The Cooler Master MasterCase 5 Reviewby E. Fylladitakis on August 27, 2015 9:00 AM EST
Professional testing requires the emulation of real-world situations but with repeatable results; thus, a perfectly controllable test setup and environment are required, especially for comparable results. Testing the thermal performance of any case with a typical real-world setup technically limits the comparability of the results to this setup alone, as an active system interacts with its environment and the change of a single component would alter myriads of variables. As such, we developed synthetic loads that emulate the thermal output of real systems, which however are passive, steady and quantifiable. As such, the thermal testing now displays the thermal capabilities of the case alone, as if it would have to deal with the entire thermal load by itself, regardless of the system that would be installed inside it. Laboratory data loggers are being used to monitor the PT100 sensors and control the safety relays, which are fully accessible via our custom software. Three such loads have been developed; the ATX version simulates a 200W CPU, 50W VRM, 30W RAM and 4 × 120W GPU card thermal load. Finally, three 3.5" HDD dummy loads have also been created, with each of them converting 30 W of electrical power to thermal, bringing the total thermal load of the ATX test setup up to 850 Watts. As such, the thermal load is immense and only the best of cases will be able to handle it for more than a few minutes, we are also performing a test with a thermal load of 400W, with all of the aforementioned components except the HDD drives at about 42% power, which is more suitable for the majority of cases.
Thermal testing has been performed with all of the case's stock fan operating at maximum speed. Noise testing has been performed with a background noise level of 30.4dB(A). Advanced noise testing is also being performed, in order to assess the ability of the case to dampen the noise of the components installed inside it. This includes the installation of two noise-generating sources (strong fans) inside the case, one positioned approximately over the first expansion slot and one over the CPU area, which generate ≈ 44.2 dB(A) when unobstructed. During the advanced noise test, all stock cooling options of the case are entirely disabled.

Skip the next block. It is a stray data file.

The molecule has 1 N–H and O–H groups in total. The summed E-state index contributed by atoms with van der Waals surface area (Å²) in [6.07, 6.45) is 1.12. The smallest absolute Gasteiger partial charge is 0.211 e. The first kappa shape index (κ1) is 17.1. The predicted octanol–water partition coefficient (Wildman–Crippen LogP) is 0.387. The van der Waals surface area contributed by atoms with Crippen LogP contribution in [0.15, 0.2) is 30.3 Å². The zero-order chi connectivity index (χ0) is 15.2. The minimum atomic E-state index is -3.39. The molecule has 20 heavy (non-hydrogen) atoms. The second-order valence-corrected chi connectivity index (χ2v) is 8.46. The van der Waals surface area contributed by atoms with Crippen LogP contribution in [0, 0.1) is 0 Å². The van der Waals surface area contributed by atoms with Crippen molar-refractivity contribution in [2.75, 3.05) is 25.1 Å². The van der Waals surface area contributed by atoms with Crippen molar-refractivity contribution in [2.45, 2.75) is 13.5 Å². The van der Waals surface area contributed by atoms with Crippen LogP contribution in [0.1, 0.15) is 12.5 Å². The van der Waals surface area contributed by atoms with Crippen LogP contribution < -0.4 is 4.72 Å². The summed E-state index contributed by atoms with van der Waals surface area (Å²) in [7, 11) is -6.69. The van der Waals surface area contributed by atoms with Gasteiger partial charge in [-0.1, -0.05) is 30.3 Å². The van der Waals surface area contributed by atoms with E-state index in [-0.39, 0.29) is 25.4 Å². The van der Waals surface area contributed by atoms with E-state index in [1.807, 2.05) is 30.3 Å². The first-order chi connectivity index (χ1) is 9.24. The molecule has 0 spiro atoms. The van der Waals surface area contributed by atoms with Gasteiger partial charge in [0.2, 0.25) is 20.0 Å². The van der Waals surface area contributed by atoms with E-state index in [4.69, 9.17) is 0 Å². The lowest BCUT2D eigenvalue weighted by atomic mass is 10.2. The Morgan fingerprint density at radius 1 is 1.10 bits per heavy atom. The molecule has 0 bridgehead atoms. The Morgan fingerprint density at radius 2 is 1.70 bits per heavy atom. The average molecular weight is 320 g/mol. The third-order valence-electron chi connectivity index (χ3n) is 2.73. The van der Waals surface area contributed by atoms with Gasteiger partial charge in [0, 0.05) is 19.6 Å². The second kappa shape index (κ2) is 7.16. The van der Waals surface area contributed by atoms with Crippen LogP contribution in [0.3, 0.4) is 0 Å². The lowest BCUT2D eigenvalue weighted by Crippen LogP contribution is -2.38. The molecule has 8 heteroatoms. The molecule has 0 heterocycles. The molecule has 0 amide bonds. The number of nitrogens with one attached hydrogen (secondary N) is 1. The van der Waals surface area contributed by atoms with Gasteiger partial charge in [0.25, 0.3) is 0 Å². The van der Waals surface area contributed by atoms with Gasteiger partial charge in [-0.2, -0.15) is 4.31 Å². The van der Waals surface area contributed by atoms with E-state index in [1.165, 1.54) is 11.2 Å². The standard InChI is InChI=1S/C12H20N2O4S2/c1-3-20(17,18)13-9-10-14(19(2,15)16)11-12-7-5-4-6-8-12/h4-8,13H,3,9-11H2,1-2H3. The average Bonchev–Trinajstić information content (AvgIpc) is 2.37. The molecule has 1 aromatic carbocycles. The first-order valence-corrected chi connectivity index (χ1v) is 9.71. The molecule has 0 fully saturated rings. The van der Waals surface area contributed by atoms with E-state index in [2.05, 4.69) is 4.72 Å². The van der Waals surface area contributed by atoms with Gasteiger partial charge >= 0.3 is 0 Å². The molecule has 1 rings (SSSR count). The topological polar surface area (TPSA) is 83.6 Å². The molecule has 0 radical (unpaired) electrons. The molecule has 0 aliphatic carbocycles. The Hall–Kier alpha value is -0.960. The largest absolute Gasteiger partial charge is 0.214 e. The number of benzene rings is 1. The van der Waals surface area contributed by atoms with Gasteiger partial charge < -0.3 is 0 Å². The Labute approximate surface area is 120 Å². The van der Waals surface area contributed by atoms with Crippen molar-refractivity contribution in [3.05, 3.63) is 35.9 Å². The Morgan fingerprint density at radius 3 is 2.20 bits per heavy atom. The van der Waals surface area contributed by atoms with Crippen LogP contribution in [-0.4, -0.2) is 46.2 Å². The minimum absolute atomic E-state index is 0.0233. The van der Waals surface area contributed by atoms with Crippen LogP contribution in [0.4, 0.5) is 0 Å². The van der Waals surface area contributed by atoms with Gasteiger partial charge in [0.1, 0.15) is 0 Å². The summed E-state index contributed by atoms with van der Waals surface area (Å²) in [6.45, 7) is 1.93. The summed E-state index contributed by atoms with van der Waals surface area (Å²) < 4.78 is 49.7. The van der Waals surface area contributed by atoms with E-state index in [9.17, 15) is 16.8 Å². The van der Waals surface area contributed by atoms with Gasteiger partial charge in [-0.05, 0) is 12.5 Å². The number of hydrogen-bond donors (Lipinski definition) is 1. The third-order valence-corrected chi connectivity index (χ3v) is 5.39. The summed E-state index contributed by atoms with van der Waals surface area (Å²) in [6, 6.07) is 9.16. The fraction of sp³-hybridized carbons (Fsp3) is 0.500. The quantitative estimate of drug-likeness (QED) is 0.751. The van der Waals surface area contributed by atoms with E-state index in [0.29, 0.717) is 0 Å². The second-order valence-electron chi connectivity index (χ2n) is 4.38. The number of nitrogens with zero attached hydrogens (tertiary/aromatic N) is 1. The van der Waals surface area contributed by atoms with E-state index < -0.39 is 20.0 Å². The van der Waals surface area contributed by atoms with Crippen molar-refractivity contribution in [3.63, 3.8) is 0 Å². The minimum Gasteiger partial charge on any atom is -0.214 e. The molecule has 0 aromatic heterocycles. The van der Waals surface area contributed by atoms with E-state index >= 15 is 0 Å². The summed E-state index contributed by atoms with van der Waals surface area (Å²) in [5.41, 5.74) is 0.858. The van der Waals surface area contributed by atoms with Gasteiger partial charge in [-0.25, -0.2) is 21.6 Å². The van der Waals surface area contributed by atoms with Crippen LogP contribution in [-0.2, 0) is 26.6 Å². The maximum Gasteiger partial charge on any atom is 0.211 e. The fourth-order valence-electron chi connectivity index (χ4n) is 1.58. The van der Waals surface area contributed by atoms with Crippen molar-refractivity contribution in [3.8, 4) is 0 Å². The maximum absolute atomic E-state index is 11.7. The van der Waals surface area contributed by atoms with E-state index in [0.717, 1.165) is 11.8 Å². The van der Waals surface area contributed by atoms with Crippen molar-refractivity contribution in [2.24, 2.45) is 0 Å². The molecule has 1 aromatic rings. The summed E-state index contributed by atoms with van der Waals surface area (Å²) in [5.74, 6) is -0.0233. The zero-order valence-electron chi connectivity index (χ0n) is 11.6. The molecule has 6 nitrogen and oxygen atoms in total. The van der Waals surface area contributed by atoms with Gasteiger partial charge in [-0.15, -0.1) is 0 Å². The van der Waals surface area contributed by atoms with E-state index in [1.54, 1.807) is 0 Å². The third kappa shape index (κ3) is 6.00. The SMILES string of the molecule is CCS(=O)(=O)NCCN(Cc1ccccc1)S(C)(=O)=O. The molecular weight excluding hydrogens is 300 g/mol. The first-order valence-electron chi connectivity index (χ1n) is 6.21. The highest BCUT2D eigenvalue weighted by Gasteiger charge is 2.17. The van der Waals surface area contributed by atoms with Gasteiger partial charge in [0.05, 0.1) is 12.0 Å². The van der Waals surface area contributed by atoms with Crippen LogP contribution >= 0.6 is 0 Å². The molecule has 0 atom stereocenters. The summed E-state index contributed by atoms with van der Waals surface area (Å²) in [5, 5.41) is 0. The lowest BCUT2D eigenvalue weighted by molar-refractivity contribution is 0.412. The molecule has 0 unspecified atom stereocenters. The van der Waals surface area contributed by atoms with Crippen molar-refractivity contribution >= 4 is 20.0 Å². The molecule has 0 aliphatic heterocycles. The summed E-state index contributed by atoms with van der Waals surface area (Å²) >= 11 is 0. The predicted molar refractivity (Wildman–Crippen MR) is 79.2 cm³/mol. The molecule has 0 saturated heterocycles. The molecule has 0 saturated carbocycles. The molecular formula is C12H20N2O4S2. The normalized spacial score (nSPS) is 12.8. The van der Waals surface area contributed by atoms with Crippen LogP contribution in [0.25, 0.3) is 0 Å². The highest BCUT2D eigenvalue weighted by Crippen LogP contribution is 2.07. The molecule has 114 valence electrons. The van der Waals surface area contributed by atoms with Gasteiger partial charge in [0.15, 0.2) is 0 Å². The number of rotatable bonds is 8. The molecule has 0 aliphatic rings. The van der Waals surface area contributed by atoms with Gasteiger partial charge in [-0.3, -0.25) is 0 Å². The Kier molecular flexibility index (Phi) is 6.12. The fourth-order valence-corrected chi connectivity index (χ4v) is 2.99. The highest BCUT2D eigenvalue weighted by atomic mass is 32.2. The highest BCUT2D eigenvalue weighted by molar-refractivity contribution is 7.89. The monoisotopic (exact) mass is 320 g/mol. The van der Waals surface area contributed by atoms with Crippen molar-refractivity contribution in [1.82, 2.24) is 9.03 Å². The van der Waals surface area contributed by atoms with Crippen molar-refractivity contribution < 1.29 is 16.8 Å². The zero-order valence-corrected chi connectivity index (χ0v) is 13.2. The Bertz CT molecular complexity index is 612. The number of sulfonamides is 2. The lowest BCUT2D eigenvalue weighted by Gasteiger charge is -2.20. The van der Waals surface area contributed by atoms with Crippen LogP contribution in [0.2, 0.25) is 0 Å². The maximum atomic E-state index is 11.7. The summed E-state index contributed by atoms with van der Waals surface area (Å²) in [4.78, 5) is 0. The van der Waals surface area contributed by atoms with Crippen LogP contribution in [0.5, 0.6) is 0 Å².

Results and Discussion
Taking into account the size and design of the MasterCase 5, we anticipated that it would perform about as well as any good Midi-ATX tower. Its primary sales point, the modular design, is not something that could directly affect thermal performance. Still, it is a well-ventilated case and thus it is not lacking in comparison with the competition, offering similar thermal performance as other high performance designs. It falls just a little behind the Phanteks Enthoo Pro, a case that has about the same volume as the MasterCase 5. Both the Corsair 450D and the SilverStone Fortress FT05 outperform the MasterCase 5 by a few degrees, but both of these cases come with superior stock cooling solutions as well.
The two stock cooling fans of the Cooler Master MasterCase 5 are deceptively loud for their size and type. They are not ear bursting but we expected to see lower sound pressure figures than these. This is not entirely due to bad quality or overly powerful fans however. A large portion of the noise comes from the aerodynamic drag caused by the vents and case components. In other words, the air moved by the fans through the grills/vents is causing the high sound pressure levels. When the speed of the fans is halved, where the air pressure is very low, there is virtually no audible sound at all.
The lack of sound dampening capabilities enhances this problem. With so many openings and vents, the MasterCase 5 is unable to significantly dampen any noise source inside of it. Although the fan's noise tests hinted this, our second test using the dummy test source verified it. The MasterCase 5 reduced the sound pressure generated by our dummy noise source by just 1.3 dB(A), from 44.2 dB(A) to 42.9 dB(A). This is a very small and indiscernible difference for a human ear.